Douglas Kenney was an American comedy writer of film and magazine who has performed in the comedies Caddyshack and Animal House.
He is best known for co-founding National Lampoon magazine.
He was born on December 10, 1946, in West Palm Beach, Florida, USA, as Douglas Clark Kenney.
His maternal grandparents were Polish, while his paternal grandparents were of Irish origin.
He went to a Catholic prep high school for boys in Gates Mills, Ohio, called ”Gilmour Academy.”
Later, Douglas attended Harvard University.
While at Harvard, he was an editor of The Harvard Lampoon (an undergraduate humor publication founded in 1876), president of the Spee Club, and a member of the Signet Society.
He co-founded the magazine ”National Lampoon” in 1970 with fellow Harvard Lampoon alumni Robert Hoffman and Henry Beard.
The October 1974 “Pubescence” issue of National Lampoon sold the most copies in the magazine history (over 1 million).
The magazine had many writing talents, including Ed Subitzky, Henry Beard, John Hughes, George W. S. Trow, Jeff Greenfield, Chris Miller, Mike Reiss, P. J. O’Rourke, Al Jean, Michael O’Donoghue, Chris Cluess, Ted Mann, Ellis Weiner, Gerald Sussman, Brian McConnachie, Tony Hendra, Sean Kelly, and Chris Rush.
The June 1985 issue of the magazine was entirely dedicated to Kenney.
In 1978, Douglas has written and performed in ”Animal House,” a comedy film that has become the highest-grossing comedy film of its time (over $141 million against a $3 million production budget).
Animal House follows the members of a fraternity who challenge the authority of the dean of the fictional Faber College.
The film stars Donald Sutherland, John Belushi, Stephen Furst, Thomas Hulce, Verna Bloom, John Vernon, Tim Matheson, and Peter Riegert.
In 1980, he produced and wrote Caddyshack, a sports comedy film that was described by ESPN as ”perhaps the funniest sports movie ever made.”
To write the screenplay, Kenney, Ramis, and Brian Doyle-Murray, locked themselves in a room and tried to recall everything they knew about country clubs and golf courses.
It grossed almost $40 million. It also stars Doyle-Murray, Chevy Chase, Bill Murray, Michael O’Keefe, Ted Knight, and Rodney Dangerfield.
On June 27, 1970, Douglas Kenney married Alexandra Appleton Garcia-Mata, an alumna of the Madeira School in Greenway. The two divorced in 1973.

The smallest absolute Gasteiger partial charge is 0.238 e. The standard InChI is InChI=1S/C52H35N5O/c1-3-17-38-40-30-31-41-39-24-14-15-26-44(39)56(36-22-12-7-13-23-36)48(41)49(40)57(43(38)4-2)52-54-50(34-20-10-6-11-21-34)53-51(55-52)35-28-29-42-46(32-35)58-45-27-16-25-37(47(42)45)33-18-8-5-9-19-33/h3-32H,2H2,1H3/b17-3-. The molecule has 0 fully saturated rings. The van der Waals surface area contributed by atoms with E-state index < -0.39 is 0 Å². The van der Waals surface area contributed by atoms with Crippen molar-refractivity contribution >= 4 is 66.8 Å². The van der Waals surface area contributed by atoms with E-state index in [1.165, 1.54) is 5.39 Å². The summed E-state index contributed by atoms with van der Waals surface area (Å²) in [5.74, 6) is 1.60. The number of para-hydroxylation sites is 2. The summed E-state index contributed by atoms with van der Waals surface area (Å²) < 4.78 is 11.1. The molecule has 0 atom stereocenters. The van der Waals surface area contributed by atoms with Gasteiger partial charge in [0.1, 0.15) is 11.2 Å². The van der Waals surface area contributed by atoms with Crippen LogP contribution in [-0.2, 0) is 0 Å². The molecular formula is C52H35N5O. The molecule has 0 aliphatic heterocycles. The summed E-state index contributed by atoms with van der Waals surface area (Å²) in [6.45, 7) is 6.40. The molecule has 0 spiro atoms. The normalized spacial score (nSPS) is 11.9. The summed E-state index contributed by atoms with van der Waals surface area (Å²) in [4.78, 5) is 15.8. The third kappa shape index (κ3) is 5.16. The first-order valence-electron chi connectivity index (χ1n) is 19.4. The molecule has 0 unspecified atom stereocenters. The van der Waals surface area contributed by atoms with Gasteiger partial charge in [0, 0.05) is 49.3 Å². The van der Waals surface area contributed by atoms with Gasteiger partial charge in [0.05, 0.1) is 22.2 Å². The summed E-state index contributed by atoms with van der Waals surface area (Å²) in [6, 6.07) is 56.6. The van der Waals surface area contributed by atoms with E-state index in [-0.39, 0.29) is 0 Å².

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Douglas Kenney died on August 27, 1980, in Kauai, Hawaii, USA, after falling from a cliff. He was just 33 years old.
Chris Miller later said: ”Doug was looking for a better place to jump from, while he slipped.” Doug’s death was classified as accidental by Kauai police.
About four hundred people showed up at his funeral in Connecticut. They included Kathryn Walker, Matty Simmons, Henry Beard, P.J. O’Rourke, Michael O’Donoghue, Michael O’Keefe, Bill Murray, and Joni Mitchell.
Caddyshack co-producer Michael Shamberg said about Doug: ”Doug was like a musician, always riffing.”
Shamberg went on to say: ”His music/comedy was a rapid stream of keen and funny observations about what surrounded him, like a movable Algonquin Round Table wherever he went.”
Actor Bill Murray said in 2004 about the funeral: ”I remember turning around and looking at all the faces.” Murray continued: ”Every funny person in the world was there. And no one laughed.”
Josh Karp wrote in his book ”Futile and Stupid Gesture: How Doug Kenney and National Lampoon Changed Comedy Forever”:
”The wake was a tense affair. Doug had been the first of their generation to die and was the linchpin for several groups in attendance.”
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A Futile and Stupid Gesture
On January 26, 2018, Netflix released ”A Futile and Stupid Gesture” at the Sundance Film Festival. It is a biographical comedy-drama film based on Karp’s book.
It was described by The New York Times Article as a “snapshot of a moment where comedy’s freshest counter-culture impulse was gleefully crass and willfully offensive.”
The film stars Neil Casey as Brian McConnachie, Domhnall Gleeson as Henry Beard, and Will Forte as Douglas Kenney. It was written by John Aboud and Michael Colton and directed by David Wain.
Douglas Kenney – Net Worth
So, how much was Douglas Kenney worth at the time of his death?
Kenney earned most of his wealth from co-founding National Lampoon magazine. In addition, Douglas has written and produced Caddyshack and written and performed in Animal House. Therefore, at the time of his death, Doug Kenney had an estimated net worth of $6 million.
Featured image source – © Guliver / Getty Images.
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